Broken Promise Land: What I Saw In Israel

03/09/2008 08:26 pm ET | Updated Nov 17, 2011

Somebody shared an insightful parable during my just completed nine-day trip to Israel. To paraphrase, it's something like 'Come to Israel for a week and you think you can write a book. Stay for a year and you can barely write a newspaper article'. Replace newspaper with blog and it's completely true in my case. There are eight sides to every story, historical context and location. Still, after only my first trip, I'm going to go out on a limb and share some thoughts.

First things first, yes, I'm Jewish. Well, sort of. My mom, the woman who raised me, is white/Portuguese and Jewish by birth. But she's what I refer to as a lapsed Jew and hasn't outwardly practiced or visited a synagogue in years -- not that I have either. I am not religious -- in the God-fearing sense -- but I have developed a unique cultural, social and historical affinity for (my) Judaism. This late '30s development in my life -- the first interest in Jewish-ness since childhood -- sparked a first time interest in visiting Israel. So with a trip organized by the New Israel Fund, I traveled there over the past week.

The media would have you convinced that Israel, the Gaza Strip and the West Bank are free-fire zones, where rock-throwing kids are de rigueur and suicide belts are bought in corner stores like soda. The images I had as an American were that every inch of the nation was under constant siege. Anybody who's lived there or visited will tell you otherwise. Despite the consistent and morbid televised reporting, Israel is a community where you best assume that you know very little and let the people inform you. On my week-long trip, I found beautiful, smiling Palestinian kids, and welcoming ultra-orthodox Jews. From my Arab cabbie I rode with on the way to the airport, to the 60-year-old Turkish-Israeli fisherman who had visited, of all places, Tarzana, California -- I found people eager to share their vision of the country and its ongoing attempts at grace. Throughout my trip, I met Israeli civil and human rights organizers, who, against the predominant conservative slant of the country, push forward progressive and social agendas aimed at uplifting and protecting the rights of Arab citizens. This isn't the side of society that makes for good media coverage and most Israelis are probably unaware of this burgeoning social justice ecosystem. Israelis don't speak from one playbook -- many held more progressive views than I expected to hear given the daily and all-too-realities of living in that part of the world.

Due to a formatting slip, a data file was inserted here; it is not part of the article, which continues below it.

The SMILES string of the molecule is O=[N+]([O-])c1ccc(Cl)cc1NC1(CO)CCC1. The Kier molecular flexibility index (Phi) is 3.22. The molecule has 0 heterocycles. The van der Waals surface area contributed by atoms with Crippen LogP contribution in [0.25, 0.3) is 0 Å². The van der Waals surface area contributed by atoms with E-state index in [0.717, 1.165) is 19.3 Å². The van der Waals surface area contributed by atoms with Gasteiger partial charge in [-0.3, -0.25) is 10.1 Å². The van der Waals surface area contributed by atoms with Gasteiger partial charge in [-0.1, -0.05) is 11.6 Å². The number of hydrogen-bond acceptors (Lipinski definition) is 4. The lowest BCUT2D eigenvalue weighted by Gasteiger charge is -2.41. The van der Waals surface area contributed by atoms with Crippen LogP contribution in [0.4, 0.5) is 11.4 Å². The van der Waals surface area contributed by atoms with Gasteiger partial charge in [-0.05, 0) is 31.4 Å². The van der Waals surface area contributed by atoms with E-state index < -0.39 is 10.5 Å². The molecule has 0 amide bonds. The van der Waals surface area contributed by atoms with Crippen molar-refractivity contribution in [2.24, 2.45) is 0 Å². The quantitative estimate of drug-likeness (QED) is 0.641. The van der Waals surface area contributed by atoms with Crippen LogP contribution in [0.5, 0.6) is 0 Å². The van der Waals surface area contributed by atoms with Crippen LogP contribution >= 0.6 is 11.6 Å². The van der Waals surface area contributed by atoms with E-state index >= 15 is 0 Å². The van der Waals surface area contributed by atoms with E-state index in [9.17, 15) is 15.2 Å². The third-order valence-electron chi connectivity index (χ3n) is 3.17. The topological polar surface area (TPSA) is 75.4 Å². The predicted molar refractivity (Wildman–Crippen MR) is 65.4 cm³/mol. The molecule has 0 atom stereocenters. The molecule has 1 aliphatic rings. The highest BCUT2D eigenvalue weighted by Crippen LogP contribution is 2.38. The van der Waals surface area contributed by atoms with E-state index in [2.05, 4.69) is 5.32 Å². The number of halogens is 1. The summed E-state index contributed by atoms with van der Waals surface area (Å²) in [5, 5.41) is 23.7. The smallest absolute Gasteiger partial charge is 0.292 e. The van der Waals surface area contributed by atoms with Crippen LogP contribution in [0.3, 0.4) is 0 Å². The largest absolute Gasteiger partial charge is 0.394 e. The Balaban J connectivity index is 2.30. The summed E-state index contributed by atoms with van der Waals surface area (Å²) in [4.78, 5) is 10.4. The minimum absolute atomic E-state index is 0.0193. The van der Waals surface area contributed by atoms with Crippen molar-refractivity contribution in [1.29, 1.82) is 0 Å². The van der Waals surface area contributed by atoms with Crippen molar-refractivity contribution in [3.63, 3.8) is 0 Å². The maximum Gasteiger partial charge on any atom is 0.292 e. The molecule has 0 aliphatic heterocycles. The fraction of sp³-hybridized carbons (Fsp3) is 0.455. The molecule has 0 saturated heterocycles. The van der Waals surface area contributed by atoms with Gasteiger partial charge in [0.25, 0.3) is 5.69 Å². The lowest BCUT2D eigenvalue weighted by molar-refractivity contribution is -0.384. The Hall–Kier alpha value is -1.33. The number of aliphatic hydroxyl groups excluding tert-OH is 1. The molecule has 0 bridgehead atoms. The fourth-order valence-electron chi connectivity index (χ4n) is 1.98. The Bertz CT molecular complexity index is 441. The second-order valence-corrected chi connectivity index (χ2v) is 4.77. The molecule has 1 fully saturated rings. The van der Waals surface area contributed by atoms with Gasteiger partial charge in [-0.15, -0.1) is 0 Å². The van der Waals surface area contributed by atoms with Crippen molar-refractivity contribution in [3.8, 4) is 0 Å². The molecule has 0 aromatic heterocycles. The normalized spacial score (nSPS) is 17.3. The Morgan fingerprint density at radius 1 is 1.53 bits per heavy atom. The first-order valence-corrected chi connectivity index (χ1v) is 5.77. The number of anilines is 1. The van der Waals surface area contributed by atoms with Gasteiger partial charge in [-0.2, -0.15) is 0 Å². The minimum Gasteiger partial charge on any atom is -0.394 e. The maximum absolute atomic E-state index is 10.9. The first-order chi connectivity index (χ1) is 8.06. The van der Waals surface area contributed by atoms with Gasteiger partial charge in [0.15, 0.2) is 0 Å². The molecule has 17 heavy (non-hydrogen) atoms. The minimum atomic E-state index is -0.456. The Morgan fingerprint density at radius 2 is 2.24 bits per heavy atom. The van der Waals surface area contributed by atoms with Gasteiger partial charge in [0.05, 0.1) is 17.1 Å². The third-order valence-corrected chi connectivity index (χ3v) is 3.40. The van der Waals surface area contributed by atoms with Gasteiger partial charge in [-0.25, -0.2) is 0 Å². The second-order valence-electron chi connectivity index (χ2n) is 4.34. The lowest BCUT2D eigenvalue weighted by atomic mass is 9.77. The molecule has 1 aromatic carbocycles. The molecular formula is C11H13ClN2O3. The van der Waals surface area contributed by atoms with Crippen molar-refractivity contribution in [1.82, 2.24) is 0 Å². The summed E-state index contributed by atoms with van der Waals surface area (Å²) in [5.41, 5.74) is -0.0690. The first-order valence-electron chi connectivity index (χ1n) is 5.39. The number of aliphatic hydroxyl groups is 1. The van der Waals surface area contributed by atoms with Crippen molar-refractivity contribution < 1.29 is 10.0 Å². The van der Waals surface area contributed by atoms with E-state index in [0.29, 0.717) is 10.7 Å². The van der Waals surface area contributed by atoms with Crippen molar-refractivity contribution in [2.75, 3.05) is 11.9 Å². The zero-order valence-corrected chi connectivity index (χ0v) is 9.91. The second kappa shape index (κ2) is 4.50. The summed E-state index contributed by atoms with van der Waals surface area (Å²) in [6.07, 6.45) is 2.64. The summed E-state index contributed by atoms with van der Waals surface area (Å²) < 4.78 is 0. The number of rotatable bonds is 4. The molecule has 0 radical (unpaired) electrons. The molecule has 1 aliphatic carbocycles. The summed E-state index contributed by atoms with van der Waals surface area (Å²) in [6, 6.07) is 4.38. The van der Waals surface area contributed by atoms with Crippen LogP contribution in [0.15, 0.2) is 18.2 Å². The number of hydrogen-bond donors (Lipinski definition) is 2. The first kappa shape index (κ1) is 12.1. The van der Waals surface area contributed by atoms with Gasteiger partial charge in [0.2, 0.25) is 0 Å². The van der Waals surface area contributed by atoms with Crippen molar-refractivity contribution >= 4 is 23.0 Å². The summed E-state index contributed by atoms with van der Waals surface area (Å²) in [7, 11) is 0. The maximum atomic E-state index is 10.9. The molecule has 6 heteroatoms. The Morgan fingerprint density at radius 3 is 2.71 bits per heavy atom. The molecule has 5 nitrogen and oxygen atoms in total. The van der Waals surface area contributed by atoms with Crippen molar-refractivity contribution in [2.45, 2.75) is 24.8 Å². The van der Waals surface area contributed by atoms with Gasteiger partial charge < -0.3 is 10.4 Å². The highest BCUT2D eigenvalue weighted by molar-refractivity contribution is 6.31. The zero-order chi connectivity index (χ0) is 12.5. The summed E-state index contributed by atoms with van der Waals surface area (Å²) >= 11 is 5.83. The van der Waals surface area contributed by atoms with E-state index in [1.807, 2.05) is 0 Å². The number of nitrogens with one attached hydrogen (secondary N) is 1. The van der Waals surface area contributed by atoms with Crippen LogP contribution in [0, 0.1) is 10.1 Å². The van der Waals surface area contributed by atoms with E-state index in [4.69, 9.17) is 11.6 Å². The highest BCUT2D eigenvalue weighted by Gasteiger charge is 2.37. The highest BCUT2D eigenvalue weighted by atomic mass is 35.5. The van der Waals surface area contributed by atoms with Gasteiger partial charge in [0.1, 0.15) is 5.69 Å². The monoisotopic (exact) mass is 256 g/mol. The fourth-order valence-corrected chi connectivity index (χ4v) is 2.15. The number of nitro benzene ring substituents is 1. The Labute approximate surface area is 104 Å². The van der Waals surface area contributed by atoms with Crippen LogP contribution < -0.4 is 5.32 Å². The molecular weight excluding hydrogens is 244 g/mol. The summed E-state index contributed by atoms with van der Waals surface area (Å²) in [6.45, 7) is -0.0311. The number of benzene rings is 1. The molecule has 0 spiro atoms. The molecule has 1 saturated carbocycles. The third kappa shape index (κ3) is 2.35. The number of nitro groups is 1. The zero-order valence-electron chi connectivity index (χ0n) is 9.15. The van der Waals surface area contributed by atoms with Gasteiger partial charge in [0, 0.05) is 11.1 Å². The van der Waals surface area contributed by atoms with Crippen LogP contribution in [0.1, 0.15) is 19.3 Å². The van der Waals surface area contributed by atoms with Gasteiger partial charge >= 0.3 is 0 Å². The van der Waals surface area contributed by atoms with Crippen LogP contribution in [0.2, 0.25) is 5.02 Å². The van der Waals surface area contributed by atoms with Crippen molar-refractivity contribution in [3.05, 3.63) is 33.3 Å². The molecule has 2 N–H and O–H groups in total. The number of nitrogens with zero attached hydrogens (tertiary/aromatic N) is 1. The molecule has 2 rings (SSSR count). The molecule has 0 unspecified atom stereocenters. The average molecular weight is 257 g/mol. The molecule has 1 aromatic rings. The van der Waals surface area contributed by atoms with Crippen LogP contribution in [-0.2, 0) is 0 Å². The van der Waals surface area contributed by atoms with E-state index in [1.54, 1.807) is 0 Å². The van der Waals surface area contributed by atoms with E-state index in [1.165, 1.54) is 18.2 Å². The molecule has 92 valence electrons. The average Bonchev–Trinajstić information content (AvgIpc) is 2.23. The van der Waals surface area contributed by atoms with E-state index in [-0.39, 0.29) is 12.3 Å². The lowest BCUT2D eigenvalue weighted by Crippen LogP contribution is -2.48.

I also visited disturbing areas of oppression and arguably a system akin to apartheid (Hebron, and to a lesser extent, parts of East Jerusalem). On one hand, I stand by my opinion that Israel has earned its right to statehood, but I also saw its well-documented and systematic undermining of the Palestinian communities -- in the questionable name of security. The struggle of Arabs to be considered equal citizens also highlights the inherent dilemma a Israeli democracy must answer: How does Israel have what constitutes a religious theocracy, while aiming at true democratic values? Unfortunately, I would learn, many Arabs actually sit out of elections in protest, ceding control to the large orthodoxy that leads the country.

Cultural assimilation is also hard for minorities -- a growing batch of them emigrating to fill jobs created by Israel's rapid expansion and left vacant by Arabs sequestered behind the security barrier and with limited travel rights. According to my cabbie, Arabs have also been discouraged by Israeli society's refusal to incorporate them into the fabric of the nation. Inter-faith dating is taboo, and I didn't see any evidence of it. Even my new friend Ophir in Tel Aviv told me that seeing, for example, an Arab girl with an Israeli boy would be an anomaly. Ophir, who is a music promoter, is part of the Jewish secular and much more wired crowd in the hip beachside town.

Having already visited Tel Aviv, Haifa, Hebron, Nazareth and the Dead Sea earlier in the week, it's ultimately Jerusalem that I found easily the most compelling. Jerusalem's Old City is an ancient but simmering stew, and oftentimes flashpoint, for the world's three most divisive and prominent religions. I'll take a second to remind you that this isn't a history lesson at all, but some observations and perspective. The age-old saga of Arab, Christian and Jewish residents, rulers and settlers in the 'City of Gold' is, if anything, well documented. Before the end of my trip, tensions would rise again and the city would be under heavy guard.